She lives in Minneapolis, Minnesota, with her husband Anthony Kaczor and their eight rescued animal friends/family members: Blanche, Ambrose, Keely and Oliver (Westies); Giles and Xander (cats); and Atticus and Scout (finches).

Contact her through her website: or at 612-822-0888.

I have to thank you, Sid, for this book.  I heard about it from Sarah Whitman ( prior to losing my “right arm” Delta Therapy dog, TinkerBelle, on August 5, 2010.  I knew our days were limited so I bought it to read after TinkerBelle passed.  The stories had so many comments and thoughts I had felt myself that I felt right at home with it and finished it in several evenings.  I only wish I had started reading it before losing my dear angel, it would have helped in those last desperate moments.  I will recommend this book to anyone who is going through loss of a dear “furry child”.  In fact, a friend of mine lost her dog three weeks after mine and I recommended it to her.  Thank you for the light at the end of a very dark tunnel.
Thank you again for your help to me and my remaining therapy dog, Spanky.  By reading your book I have been able to be more present for him as I am sure he is confused without his older sister (cousin).  (He came from the same family tree).

Elisabeth Sadler M.A. LMFT MFC46436
12520 Magnolia Blvd., Suite #308
Valley Village, CA 91607-2355
Tel 818-231-0707 Fax 818-760-7685
Elizabeth Sadler is a psychotherapist who does grief work, regarding humans and animals.

Animals and Grief

by Janet on July 16, 2010

It’s been nine months since I had to put my 17 year old perpetual puppy Teddy down. I still miss him. Part of me thinks ‘oh, c’mon, it’s been 9 months, for heaven sakes, get over it’.  The other part of me, that nurturing, caring part of myself, understands that grief comes in waves and it takes time to integrate the loss of a pet into your life.

There are days on end when I’m fine, and then seeing a UPS truck pass by makes me catch my breath and my eyes may water.  The UPS truck was Teddy’s archnemesis; I believe his deepest desire was to grab one in his teeth and shake it until it died!

Or when I realize I can actually use my chocolate mint since Teddy is no longer here to lift his leg on it – a bittersweet moment.

I have learned I do not have to suffer this grief alone. One of the resources I have used is pet chaplain Sid Korpi’s book Good Grief: Finding Peace After Pet Loss: Personal and Professional Insights on the Animal Lover’s Unique Grieving Process.  Grieving the loss of a pet is different from grieving the loss of a human, and it is important when you are experiencing that grief you are surrounded by people and resources who understand that. The last thing I need to hear is “Teddy was only a dog”.

Sid’s natural gift for writing makes this book easy to read and easy to connect with.  It is not written from a clinical perspective, but from a personal perspective. Sid also shares stories of others who have experienced grief over the loss of a pet.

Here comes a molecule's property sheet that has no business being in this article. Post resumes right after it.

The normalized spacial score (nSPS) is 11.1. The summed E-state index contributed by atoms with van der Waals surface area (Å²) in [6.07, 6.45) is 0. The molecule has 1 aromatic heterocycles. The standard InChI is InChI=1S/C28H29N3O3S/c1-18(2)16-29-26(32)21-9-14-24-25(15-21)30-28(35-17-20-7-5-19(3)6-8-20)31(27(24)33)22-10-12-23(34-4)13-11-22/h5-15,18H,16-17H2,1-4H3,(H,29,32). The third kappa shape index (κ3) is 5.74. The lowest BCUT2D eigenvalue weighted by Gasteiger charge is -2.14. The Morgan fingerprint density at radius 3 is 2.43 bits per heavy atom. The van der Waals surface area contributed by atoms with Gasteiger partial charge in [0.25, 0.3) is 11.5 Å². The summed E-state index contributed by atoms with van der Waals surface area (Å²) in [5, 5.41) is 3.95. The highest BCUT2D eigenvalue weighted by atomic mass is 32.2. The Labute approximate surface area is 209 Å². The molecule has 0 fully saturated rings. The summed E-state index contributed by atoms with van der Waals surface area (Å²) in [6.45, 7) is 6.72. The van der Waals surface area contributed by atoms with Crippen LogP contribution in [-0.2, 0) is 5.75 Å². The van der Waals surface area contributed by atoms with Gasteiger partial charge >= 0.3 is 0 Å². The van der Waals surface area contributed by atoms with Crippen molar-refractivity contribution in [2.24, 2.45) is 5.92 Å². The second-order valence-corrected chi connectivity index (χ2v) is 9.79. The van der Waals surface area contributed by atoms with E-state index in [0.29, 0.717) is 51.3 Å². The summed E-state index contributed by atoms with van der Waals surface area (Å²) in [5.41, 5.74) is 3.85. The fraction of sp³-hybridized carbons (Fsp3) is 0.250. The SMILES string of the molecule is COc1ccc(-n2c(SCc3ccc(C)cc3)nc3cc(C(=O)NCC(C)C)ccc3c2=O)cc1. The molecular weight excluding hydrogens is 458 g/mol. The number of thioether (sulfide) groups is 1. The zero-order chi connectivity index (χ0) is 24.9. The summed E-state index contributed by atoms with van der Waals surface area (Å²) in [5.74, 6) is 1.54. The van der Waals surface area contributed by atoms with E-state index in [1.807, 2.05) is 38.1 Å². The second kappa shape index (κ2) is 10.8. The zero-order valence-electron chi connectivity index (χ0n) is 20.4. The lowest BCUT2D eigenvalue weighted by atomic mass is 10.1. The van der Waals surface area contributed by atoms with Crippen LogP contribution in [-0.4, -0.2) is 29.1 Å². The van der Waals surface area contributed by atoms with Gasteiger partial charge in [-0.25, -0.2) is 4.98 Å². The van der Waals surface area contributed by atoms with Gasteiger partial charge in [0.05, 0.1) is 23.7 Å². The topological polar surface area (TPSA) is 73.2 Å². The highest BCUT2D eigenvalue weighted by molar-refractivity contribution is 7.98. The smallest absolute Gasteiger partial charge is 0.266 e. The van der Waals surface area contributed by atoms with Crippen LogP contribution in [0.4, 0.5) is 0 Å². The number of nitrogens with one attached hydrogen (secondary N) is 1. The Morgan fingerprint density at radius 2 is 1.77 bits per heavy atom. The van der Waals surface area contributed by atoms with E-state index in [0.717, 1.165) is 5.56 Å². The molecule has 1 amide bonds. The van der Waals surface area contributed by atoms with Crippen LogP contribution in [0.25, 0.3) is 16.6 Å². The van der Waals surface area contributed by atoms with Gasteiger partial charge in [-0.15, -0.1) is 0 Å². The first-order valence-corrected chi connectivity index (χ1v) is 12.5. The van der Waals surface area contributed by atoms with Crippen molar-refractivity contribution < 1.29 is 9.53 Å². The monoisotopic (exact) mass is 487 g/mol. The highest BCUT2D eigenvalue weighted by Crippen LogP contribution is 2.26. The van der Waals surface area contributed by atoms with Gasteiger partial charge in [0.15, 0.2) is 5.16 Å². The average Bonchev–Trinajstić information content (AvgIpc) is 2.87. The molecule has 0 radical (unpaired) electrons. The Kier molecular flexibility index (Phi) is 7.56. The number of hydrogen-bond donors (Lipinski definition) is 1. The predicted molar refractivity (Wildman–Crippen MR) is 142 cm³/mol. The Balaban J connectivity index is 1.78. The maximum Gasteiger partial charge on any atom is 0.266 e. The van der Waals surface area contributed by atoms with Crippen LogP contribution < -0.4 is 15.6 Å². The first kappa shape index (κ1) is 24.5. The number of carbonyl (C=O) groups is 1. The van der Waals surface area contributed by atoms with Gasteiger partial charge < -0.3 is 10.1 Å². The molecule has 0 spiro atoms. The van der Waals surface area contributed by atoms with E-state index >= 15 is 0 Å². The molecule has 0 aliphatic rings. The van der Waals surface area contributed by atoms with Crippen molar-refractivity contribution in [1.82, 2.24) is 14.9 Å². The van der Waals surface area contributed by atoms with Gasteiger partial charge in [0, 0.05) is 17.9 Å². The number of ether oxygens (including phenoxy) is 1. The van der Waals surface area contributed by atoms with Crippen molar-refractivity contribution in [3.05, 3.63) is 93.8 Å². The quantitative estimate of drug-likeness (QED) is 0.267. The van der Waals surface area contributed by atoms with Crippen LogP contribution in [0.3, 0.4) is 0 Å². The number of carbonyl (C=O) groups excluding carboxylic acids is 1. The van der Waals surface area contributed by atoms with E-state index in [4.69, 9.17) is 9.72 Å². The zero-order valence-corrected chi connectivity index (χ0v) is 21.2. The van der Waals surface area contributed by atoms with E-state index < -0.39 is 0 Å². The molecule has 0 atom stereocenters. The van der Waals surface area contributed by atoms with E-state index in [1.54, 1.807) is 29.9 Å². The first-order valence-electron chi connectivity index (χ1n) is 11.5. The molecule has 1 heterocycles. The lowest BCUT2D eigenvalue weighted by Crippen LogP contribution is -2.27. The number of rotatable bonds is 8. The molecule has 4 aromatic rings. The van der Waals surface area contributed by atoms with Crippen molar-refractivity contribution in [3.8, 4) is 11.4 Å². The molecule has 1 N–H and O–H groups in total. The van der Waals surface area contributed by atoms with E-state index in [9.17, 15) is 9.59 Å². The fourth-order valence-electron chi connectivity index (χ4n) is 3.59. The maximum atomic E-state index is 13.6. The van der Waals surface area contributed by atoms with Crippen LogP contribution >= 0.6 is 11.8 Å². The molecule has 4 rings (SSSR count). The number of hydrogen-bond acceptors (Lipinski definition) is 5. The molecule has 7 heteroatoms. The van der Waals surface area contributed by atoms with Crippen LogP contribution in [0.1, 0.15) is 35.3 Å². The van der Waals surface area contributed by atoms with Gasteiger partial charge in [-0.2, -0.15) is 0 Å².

If you know someone who has experienced grieving the loss of a pet, this book makes a beautiful gift.


Janet Roper, Animal Communicator

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Review of “Good Grief: Finding Peace After Pet Loss”

by Georgette Weitz of Loyal Pet

July 10, 2010

I came to know [Sid Korpi] because of her wonderful book “Good Grief: Finding Peace After Pet Loss“.  She was inspired to write this book after the loss of her beloved Westie Ludwig.

I have written previous post about how to deal with grieving and pet loss and have recommended several other books, but I realized that even though I don’t have human children, I offered up books to help you help you’re kids make sense of the loss of their furry companion.  It wasn’t until I read Sid’s book, that it really dawned on me that as adults, we seem to just try to ignore our pain often in isolation because society some how says we’re being silly. She notes, “Unfortunately, our society on the whole discounts their grief as frivolous since they’ve ‘merely lost an animal.’ ”

In this very insightful book, she address the loneliness felt, and the lack of understanding by family and friends during our time of mourning.  She   says “People often report that they got over the death of a fellow human being easier than they did that of their pet simply because they were given permission to really grieve over the human and thus found the support they needed to process those feelings. This same support is often sorely lacking when the intense feelings of sorrow are a result of pet loss.”

Along with addressing topics in her book for the All-Imortant Grieving Process like: “The Price of Pain Avoidance”, “Knowing What to Expect Can Help”,  ”The Euthanasia Process” or  “When Other People Let You Down”, the book is also filled some really wonderful Submitted Stories.  Some make you smile, some make you cry, some both.  But what it does is to let you know you’re not alone in your feelings.

By the end of this book, you will begin the process of healing.  You’re not alone and you’re not crazy for feeling the way you do.  Thank you Sid for taking the time to help us mere humans get through, for some of us, what is the most profound loss we have ever felt.  I highly recommend this book!